The number of cables is immaterial.
  8. 62bass


    Apr 3, 2005
    The Yorkville 1x15" cabinet is almost certainly an 8 ohm cabinet. If you use it alone, your amp wwill be working into an 8 ohm load and capable of 150 watts or so. The Yorkville cab is fairly efficient and will play quite loud with 150 watts. I've owned a couple that I used with a 400RB. One by itself was enough for small rooms. A pair could handle anything except loud outdoor gigs, in which case I'd be going through the PA anyhow.

    The combination of Yorkville 1x15 and 2x10 cabs would sound very good with the GK.

    As others have said, go to the GK website and download a copy of the 400s users manual. It should clear up your misunderstandings.
  9. Martizmo


    Mar 26, 2009
    Metro Detroit
    Never plug 2 cables from your head to the same cab. That's a daisy chain.

    Take an ohm meter to the speaker cab.
  10. bh7697


    Apr 8, 2009

    That is exactly what i was asking, and you answered my question! Thanks alot.
  11. Jack


    Sep 6, 2003
    Northumberland, UK
    Why is this bad?
  12. 62bass


    Apr 3, 2005
    As long as the 2 cables come from the same power amp and are in parallel, as they usually are, and the 2 input jacks on the speaker cabinet are in parallel, as they usually are, there is absolutely no problem. It's a waste of a speaker cable though, because you don't need it. This is not called a "daisy chain" as the term is normally used around here. The extra output jack on your amp is for connecting another speaker cabinet in parallel. The extra jack on the speaker cabinet is for connecting another cabinet in parallel to the one you already have hooked up. Same thing either way, except using a cable from the amp to each separate cabinet cuts down on resistance some. It probably won't amount to anything you could hear in a bass rig as long as the speaker cables are kept short (most seem to be 5 feet these days) and the gauge of speaker wire is thick enough. I like to use 14 gauge speaker wire for the lower powered amps. 12 gauge for the 1000 watt monsters and speakon connectors rather than 1/4" plugs for high power.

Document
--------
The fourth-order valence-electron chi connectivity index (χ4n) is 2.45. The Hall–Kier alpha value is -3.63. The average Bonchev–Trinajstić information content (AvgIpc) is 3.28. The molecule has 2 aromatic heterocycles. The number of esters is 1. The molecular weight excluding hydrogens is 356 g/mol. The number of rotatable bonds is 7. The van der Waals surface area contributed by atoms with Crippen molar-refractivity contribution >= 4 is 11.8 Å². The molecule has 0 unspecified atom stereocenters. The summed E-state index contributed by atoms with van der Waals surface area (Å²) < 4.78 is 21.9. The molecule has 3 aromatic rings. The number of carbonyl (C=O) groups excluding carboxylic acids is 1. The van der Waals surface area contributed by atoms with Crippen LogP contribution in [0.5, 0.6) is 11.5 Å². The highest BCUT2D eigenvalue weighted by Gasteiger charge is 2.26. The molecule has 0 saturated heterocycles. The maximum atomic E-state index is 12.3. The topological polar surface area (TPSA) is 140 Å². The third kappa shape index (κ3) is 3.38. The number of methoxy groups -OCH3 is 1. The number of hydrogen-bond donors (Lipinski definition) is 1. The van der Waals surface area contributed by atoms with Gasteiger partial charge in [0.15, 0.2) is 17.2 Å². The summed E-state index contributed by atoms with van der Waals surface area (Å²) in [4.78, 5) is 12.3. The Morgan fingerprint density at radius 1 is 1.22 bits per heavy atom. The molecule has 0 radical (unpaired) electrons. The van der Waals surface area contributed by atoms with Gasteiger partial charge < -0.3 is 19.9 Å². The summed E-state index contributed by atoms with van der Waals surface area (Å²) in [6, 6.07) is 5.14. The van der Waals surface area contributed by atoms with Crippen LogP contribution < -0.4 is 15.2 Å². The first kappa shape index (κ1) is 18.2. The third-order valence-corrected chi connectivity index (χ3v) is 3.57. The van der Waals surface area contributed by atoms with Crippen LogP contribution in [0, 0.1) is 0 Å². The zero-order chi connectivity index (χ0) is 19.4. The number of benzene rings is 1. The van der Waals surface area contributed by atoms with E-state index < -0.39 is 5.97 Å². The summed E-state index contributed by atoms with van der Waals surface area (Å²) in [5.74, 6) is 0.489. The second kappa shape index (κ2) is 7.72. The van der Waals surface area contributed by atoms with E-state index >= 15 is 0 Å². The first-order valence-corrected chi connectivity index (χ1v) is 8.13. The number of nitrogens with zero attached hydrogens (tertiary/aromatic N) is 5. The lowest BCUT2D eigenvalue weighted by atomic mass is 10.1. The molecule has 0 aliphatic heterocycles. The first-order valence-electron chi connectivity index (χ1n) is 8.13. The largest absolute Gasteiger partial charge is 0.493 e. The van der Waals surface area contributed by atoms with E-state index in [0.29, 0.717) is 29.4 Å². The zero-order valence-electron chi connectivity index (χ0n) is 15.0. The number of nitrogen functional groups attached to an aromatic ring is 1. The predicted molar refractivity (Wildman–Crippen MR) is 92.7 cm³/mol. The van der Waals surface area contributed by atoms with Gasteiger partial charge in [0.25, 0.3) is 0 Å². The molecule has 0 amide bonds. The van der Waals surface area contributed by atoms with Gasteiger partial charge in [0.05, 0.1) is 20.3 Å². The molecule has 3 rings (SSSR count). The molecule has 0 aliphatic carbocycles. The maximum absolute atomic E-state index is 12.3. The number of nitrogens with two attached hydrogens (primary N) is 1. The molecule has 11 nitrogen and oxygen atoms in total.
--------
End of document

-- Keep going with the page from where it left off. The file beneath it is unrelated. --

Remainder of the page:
13. Jack


    Sep 6, 2003
    Northumberland, UK

    Heh. Cheers mate, but I know the answer, I said as much before: :)
    Was just waiting too see the rationale behind the post, too many 'facts' get bandied around TB with no basis in science.

    If all the speaker cables and internal wirings are 'as standard' then all of the speakers will be in parallel. It doesn't matter whether you were to use 1 or 100 cables between any output on the amp and any cab. Run one cab from each output, run into one cab then the other, two cables into the same cab. Doesn't matter at all to the circuit, its all the same. Two cables from two outputs into two inputs on the same cab is perhaps a little redundant, and you open up a whole can of bad if one of the cables is wired funny, but (all being well) it'll be as though you had one slightly thicker cable.
  14. JanusZarate

    JanusZarate Low End Avenger

    Feb 21, 2006
    Petaluma, CA, USA
    Jack: agreed, but that just goes back to my point: There's no good reason to run multiple cables to the same cab UNLESS you're using the second jack on the cab for the older method of running cabs in parallel.
  15. Jack


    Sep 6, 2003
    Northumberland, UK
    Of course, totally agreed. But 'no good reason' and 'never do it' are a bit different.